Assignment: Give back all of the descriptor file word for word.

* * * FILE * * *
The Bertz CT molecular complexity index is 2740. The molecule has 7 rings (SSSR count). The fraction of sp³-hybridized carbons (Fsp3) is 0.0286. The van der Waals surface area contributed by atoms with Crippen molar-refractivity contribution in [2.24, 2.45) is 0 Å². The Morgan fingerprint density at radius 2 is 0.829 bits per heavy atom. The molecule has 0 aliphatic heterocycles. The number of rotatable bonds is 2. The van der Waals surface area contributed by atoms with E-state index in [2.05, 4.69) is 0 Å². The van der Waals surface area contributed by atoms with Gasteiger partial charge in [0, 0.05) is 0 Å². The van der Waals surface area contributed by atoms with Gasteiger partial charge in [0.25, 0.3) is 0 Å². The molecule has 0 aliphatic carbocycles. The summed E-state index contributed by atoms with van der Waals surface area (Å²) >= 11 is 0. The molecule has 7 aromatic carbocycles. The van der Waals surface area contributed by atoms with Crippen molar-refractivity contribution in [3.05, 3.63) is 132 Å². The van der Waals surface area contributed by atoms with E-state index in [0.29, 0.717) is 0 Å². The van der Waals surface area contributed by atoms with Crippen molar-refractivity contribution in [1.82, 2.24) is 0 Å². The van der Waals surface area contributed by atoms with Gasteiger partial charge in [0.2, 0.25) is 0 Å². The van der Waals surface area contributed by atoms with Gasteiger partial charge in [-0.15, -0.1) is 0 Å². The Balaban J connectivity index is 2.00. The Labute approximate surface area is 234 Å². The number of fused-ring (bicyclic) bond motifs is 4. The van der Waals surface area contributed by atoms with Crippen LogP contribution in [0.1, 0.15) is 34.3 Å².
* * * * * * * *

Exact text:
The Bertz CT molecular complexity index is 2740. The molecule has 7 rings (SSSR count). The fraction of sp³-hybridized carbons (Fsp3) is 0.0286. The van der Waals surface area contributed by atoms with Crippen molar-refractivity contribution in [2.24, 2.45) is 0 Å². The Morgan fingerprint density at radius 2 is 0.829 bits per heavy atom. The molecule has 0 aliphatic heterocycles. The number of rotatable bonds is 2. The van der Waals surface area contributed by atoms with E-state index in [2.05, 4.69) is 0 Å². The van der Waals surface area contributed by atoms with Gasteiger partial charge in [0, 0.05) is 0 Å². The van der Waals surface area contributed by atoms with Gasteiger partial charge in [0.25, 0.3) is 0 Å². The molecule has 0 aliphatic carbocycles. The summed E-state index contributed by atoms with van der Waals surface area (Å²) >= 11 is 0. The molecule has 7 aromatic carbocycles. The van der Waals surface area contributed by atoms with Crippen molar-refractivity contribution in [3.05, 3.63) is 132 Å². The van der Waals surface area contributed by atoms with E-state index in [0.29, 0.717) is 0 Å². The van der Waals surface area contributed by atoms with Crippen molar-refractivity contribution in [1.82, 2.24) is 0 Å². The van der Waals surface area contributed by atoms with Gasteiger partial charge in [0.2, 0.25) is 0 Å². The van der Waals surface area contributed by atoms with Gasteiger partial charge in [-0.15, -0.1) is 0 Å². The Balaban J connectivity index is 2.00. The Labute approximate surface area is 234 Å². The number of fused-ring (bicyclic) bond motifs is 4. The van der Waals surface area contributed by atoms with Crippen LogP contribution in [0.1, 0.15) is 34.3 Å².